Raising the roof with red-hot ballet

As thunder snow and lightning engulfed Toronto on opening night, the energy of dozens of dancers on the stage of the Four Seasons Centre felt sufficient to lift the roof off – and indeed lifted the National Ballet of Canada’s opening-night audience multiple times out of their seats.

The mixed program, which resumes March 22 and 23, is all about the new and the renewed. In her first season as NBoC artistic director, Hope Muir has shown dedication to new work, new choreographers and development of a dynamic and thrilling cadre of performers.

This mixed program — something old (George Balanchine’s Symphony in C), something new (Rena Butler’s Alleged Dances) and something new to the National Ballet (David Dawson’s Anima Animus) – engages one’s imagination like no other dance show in recent memory.

George Balanchine’s Symphony in C, created for the Paris Opéra Ballet in 1947 and first performed by the NBoC in November 1984, is dazzlingly renewed with this staging, the last for dancer and Balanchine répétiteur Joysanne Sidimus, who is retiring from her work as a Balanchine interpreter for the National Ballet for the last 38 years. In its lightness of mood and step, its speed and its clean lines and stripped-down classicism, Symphony in C embodies the spirit of modernism that Balanchine brought to ballet. The four movements of the ballet, challenging in the precision needed for difficult pas de deux and pas de trois, are here outstandingly executed by pairs Koto Ishihara and Harrison James, Genevieve Penn Nabity and Ben Rudisin, Jenna Savella and Naoya Ebe and Tina Pereira with Keaton Leier.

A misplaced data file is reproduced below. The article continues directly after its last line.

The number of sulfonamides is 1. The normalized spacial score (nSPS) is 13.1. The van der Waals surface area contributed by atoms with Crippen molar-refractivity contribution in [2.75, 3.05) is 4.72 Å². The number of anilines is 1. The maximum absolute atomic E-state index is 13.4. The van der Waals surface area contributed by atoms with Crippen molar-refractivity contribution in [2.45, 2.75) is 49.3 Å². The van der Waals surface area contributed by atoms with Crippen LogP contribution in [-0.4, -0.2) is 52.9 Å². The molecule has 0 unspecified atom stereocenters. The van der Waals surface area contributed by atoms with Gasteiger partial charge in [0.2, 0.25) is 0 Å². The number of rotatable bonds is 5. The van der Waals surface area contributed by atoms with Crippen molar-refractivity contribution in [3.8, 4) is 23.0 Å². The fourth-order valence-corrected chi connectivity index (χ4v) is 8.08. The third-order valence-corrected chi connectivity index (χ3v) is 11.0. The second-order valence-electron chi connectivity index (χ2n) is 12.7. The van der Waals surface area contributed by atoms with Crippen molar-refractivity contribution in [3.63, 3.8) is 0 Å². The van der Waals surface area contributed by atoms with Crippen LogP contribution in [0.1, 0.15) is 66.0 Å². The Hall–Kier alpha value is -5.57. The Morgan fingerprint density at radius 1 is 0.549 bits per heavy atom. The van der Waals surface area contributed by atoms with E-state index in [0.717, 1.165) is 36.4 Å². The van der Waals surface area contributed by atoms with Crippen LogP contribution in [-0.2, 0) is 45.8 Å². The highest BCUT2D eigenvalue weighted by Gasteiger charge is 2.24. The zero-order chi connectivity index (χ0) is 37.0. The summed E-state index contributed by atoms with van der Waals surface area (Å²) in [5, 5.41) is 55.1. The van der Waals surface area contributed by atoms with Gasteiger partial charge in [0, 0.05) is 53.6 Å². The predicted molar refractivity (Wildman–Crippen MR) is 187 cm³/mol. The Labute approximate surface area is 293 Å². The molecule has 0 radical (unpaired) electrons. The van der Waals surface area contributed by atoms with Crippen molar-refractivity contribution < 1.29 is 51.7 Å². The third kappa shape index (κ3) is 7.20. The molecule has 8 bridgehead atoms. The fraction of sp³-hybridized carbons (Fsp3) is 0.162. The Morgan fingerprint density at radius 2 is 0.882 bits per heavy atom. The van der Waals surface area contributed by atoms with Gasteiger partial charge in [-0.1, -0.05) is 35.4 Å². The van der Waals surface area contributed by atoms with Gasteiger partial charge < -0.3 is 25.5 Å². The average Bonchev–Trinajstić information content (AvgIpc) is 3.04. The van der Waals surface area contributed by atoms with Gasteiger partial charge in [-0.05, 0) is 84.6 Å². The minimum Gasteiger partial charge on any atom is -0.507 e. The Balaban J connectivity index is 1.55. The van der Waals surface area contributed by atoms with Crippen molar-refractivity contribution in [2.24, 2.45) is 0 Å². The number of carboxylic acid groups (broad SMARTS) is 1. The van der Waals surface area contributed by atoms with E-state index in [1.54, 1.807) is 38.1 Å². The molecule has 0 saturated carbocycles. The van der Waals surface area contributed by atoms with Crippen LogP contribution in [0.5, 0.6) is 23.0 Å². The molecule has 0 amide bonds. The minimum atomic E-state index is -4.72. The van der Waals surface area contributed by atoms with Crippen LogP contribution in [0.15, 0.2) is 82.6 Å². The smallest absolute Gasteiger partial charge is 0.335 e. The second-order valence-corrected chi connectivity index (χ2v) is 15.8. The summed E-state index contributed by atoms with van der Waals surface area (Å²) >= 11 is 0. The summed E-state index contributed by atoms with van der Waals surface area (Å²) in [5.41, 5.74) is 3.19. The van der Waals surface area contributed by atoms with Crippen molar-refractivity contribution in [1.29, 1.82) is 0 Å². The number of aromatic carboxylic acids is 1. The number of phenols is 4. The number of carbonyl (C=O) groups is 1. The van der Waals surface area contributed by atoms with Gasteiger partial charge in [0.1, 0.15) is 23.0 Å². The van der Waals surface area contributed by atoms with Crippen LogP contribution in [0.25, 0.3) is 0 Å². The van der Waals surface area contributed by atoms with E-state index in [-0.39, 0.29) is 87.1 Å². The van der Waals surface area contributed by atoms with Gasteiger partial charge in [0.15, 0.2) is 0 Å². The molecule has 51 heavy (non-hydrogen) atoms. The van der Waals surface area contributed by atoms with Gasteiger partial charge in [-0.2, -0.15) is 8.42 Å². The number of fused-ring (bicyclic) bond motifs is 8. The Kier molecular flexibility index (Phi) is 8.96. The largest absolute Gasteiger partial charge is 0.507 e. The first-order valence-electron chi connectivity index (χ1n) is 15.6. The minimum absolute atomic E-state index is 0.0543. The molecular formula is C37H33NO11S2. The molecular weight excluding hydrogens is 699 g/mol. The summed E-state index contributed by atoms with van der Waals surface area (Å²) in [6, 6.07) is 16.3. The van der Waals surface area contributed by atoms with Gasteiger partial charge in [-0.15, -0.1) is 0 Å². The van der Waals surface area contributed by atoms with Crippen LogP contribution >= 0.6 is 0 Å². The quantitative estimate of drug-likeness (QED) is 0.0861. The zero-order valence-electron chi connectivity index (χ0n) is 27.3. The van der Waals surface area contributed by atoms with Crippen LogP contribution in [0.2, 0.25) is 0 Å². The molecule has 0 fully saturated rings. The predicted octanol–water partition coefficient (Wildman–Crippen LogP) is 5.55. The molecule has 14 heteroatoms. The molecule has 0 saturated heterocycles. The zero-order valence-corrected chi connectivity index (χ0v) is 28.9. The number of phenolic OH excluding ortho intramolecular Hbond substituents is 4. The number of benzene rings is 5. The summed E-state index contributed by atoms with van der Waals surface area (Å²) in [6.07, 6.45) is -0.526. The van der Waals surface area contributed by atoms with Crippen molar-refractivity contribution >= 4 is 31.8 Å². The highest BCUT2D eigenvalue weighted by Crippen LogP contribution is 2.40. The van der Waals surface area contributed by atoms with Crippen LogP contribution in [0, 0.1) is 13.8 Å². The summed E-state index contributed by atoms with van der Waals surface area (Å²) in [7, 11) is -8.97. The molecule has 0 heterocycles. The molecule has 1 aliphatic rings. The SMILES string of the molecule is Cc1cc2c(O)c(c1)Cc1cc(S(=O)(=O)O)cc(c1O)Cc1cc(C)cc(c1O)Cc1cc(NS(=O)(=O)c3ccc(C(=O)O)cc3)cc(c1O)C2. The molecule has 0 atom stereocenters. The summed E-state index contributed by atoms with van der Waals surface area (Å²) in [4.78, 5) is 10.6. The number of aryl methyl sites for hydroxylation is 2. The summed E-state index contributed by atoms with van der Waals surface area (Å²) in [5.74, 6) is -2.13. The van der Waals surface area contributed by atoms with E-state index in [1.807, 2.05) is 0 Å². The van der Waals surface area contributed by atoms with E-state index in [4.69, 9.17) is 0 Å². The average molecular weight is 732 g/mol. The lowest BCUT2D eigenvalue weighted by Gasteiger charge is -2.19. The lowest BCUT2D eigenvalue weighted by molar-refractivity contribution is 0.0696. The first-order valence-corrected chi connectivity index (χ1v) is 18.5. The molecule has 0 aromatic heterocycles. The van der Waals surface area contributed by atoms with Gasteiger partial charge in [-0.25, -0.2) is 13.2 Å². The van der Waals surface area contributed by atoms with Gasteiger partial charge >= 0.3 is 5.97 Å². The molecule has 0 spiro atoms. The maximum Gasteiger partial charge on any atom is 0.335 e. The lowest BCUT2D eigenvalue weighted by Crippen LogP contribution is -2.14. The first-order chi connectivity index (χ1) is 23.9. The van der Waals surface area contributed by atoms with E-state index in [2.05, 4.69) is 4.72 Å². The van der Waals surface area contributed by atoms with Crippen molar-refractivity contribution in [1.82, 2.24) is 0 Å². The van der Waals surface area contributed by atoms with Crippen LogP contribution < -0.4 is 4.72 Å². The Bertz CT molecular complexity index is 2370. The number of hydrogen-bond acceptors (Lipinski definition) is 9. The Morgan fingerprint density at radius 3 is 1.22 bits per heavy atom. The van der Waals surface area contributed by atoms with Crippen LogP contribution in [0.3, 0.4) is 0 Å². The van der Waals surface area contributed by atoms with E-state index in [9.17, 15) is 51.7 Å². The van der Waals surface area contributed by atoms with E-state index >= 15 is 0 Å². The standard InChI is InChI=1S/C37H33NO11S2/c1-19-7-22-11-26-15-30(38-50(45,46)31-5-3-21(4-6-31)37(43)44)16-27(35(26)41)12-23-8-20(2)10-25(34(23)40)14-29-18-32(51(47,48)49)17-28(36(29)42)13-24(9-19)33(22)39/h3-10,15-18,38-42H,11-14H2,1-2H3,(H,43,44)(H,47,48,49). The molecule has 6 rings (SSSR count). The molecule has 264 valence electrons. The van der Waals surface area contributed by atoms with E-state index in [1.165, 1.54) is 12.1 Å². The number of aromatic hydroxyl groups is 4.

Rena Butler, a Chicagoan who shares with Muir a history at Hubbard Street Dance Chicago and is the 2019 recipient of the Princess Grace Award for Choreography, more than meets expectations with her first piece for the National Ballet, Alleged Dances. Butler engendered a piece in which the ballet’s dancers share the stage with a live string quartet (Aaron Schwebel, Jamie Kruspe, Joshua Greenlaw and Olga Laktionova) that shifts on its platform across the stage as they play American composer John Adams’ John’s Book of Alleged Dances (1994), creating a spectacle of red-hot, sexy and sassy dance, at once playful and awe-inspiring.  Siphesihle November performs the part of a playground leader, as Teagan Richman-Taylor, Noah Parets, Tina Pereira, Alexander Skinner, Josh Hall, Emma Oullet, Tene Ward and Arielle Miralles, play a game of tag involving pigtail-pulling, or hide-and-seek, or truth or dare. Alleged Dances is a high-octane, ever transforming romp that borrows from social dance and at some points looked like a country hoedown. Hogan McLaughlin’s blazing red, minimal costumes brilliantly highlight the singular movement of each performer.

The ten dancers who made David Dawson’s Anima Animus their own upped the bar even higher, supercharged as they were with the emotion-filled music of the late Italian composer Ezio Bosso. The British choreographer, associate artist at Het Nationale Ballet and associate choreographer for Semperoper Ballett, is a prolific contemporary dancemaker with whom Muir has frequently collaborated. Having been moved by the San Francisco Ballet’s 2018 premiere performance of Anima Animus by the San Francisco Ballet, Muir was eager to bring Dawson’s work to the National Ballet as an opportunity for the dancers to deepen their individual capabilities.

As hinted in its title, Anima Animus mixes up traditional ballet gendering, with the women, particularly Calley Skalnik, doing as much of the heavy lifting as the men in what was a beautifully, organically constructed performance, seemingly evolving before our eyes and ears. All the enduring elements of ballet – especially the pure joy of movement and partnering – were present, the dancers’ movements emphasized in Yumiko Takeshima’s unisex costuming that outlined each undulating spine. For all the abstraction of set and costume, the piece appeared to grow as if in nature, establishing a fragile order and following the geometry of desire toward a culminating exultation.

Anima Animus & Alleged Dances & Symphony in C

Choreography by David Dawson, Rena Butler and George Balanchine

Performed by the National Ballet of Canada at the Four Seasons Centre for the Performing Arts, Toronto

March 22 and 23, 2023

Photo of Tina Pereira and Siphesihle November in Alleged Dances by Bruce Zinger, courtesy of the National Ballet of Canada

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